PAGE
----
13. @Taper Xenophon(#8), sorry, that thread over at JREF was NOT started by ME, and if you wade through to page 20 or so, you will see that even though I think we are not doing it all that well, I still 100% SUPPORT SETI. :) And in discussing magic, I was referring to the “dowsing” rods and then some other bronze age myths repeated as facts because we all know humans and dinosaurs existed together less than 6000 years ago. ūüėČ Sorry if I caused confusion there.

    @Gary Ansorge (#12) yes, that is correct. Which sadly leaves MOST of our transmissions undetectable beyond the orbit of Pluto.

  14. jcm

    Anti-science and wishful thinking kills.

  15. Omnidirectional electromagnetic waves would die off faster than let say a directed beam at the Earth maybe from a alien version of SETI, also SETI is looking for a directed light signal towards Earth and also doing work with KEPLER. I wish I was better student, because I think it would a great place to work.

  16. Taper Xenophon

    @ Larian #13

    Awesome, sorry I misunderstood. :)

  17. Peter F

    I didn’t mean to suggest that SETI is a waste of time — I’d love for them to find alien transmissions (I think — the idea is honestly terrifying the more I think about it). I should have included a winking smiley face with my post ūüėČ

  18. Gary Ansorge

    17. Peter F:

    The historical results (on Earth) of a high tech society encountering a low tech one have not been,,,encouraging.

    I sincerely hope if we ever DO encounter a “high tech” alien society, it won’t be until we’re at commensurate tech levels, other wise, we may be screwed.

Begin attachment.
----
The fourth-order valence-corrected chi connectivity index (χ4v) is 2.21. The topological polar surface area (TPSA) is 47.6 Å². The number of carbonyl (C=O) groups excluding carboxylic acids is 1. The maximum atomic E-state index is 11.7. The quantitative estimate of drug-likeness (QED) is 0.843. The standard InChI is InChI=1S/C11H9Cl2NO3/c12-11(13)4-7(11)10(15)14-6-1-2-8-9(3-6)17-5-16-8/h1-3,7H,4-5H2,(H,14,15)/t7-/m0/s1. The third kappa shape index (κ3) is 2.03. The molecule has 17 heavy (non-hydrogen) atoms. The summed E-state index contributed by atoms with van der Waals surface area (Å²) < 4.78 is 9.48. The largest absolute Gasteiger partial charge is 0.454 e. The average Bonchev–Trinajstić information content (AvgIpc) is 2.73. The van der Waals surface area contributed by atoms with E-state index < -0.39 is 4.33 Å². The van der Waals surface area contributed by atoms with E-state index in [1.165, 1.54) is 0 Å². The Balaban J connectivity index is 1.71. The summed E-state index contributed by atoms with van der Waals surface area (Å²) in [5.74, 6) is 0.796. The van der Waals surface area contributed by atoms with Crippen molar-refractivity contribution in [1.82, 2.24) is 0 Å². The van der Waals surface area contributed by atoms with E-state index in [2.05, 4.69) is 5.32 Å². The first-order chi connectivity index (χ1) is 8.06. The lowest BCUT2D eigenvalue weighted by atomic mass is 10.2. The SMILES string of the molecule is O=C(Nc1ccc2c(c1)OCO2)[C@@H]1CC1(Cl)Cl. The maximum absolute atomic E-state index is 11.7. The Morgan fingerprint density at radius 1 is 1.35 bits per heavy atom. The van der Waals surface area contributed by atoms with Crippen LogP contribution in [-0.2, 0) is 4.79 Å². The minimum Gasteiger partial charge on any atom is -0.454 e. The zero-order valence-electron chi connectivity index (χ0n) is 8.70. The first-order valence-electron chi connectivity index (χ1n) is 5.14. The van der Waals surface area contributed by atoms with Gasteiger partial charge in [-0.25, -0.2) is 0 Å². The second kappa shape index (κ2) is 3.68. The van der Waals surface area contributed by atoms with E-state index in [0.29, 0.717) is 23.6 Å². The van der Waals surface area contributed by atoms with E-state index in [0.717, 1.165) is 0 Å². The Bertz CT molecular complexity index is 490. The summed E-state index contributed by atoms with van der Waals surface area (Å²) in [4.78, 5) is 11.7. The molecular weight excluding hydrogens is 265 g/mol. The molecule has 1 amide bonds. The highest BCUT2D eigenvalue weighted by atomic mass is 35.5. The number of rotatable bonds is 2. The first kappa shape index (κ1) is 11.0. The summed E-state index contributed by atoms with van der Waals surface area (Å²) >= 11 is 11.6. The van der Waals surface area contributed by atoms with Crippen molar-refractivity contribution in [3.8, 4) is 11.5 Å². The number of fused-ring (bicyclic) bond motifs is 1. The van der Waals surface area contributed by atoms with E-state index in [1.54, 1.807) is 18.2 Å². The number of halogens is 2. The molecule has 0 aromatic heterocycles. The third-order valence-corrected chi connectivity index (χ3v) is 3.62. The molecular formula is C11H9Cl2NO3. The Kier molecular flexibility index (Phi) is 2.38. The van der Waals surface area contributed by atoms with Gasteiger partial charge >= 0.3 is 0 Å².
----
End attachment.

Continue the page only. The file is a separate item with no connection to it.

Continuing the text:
Remember, just because the strangers are smiling, doesn’t mean they’re friendly. They might just be thinking how good you would taste.

    Also, when meeting an alien for the first time, smile(but don’t display your teeth. Amongst many critters, that’s a snarl), make eye contact(if at all possible) and display empty hands,,,but be prepared to run for cover,,,

    Gary 7

  19. #13 Larry

    “Which sadly leaves MOST of our transmissions undetectable beyond the orbit of Pluto.”

    When SETI had their kit on our Jodrell Bank Radio Telescope (70 meter) about ten years ago they used the Pioneer 10 transmitter as a calibration source. Pioneer was then well beyond the orbit of Pluto and its 8 watt transmitter was hardly new.

    So work out the range of a Megawatt transmitter at the focus of a 1,000 meter telescope – quite achievable with our current technology never mind alien technology

  20. Gary Ansorge

    19 dave.

    Sure, we COULD send a tight beam transmission toward the stars but the question is SHOULD we?

    Just because someone is technologically sophisticated, doesn’t mean they’re nice folk. If the Nazi empire had won WWII, we might well have settled the moon, with slave work gangs doing mining, all while building space based weaponry and going boldly with guns blazing.

    I’m in favor of caution, listening instead of transmitting, at least until we’re technologically sophisticated enough to protect our home base from anything short of a nova. It might also be prudent to base our long range communications transmitters in another stellar system, like a thousand LYs from earth, just in case we connect with the equivalent of the Nazi empire.

    Gary 7


Discover's Newsletter

Sign up to get the latest science news delivered weekly right to your inbox!


See More

Collapse bottom bar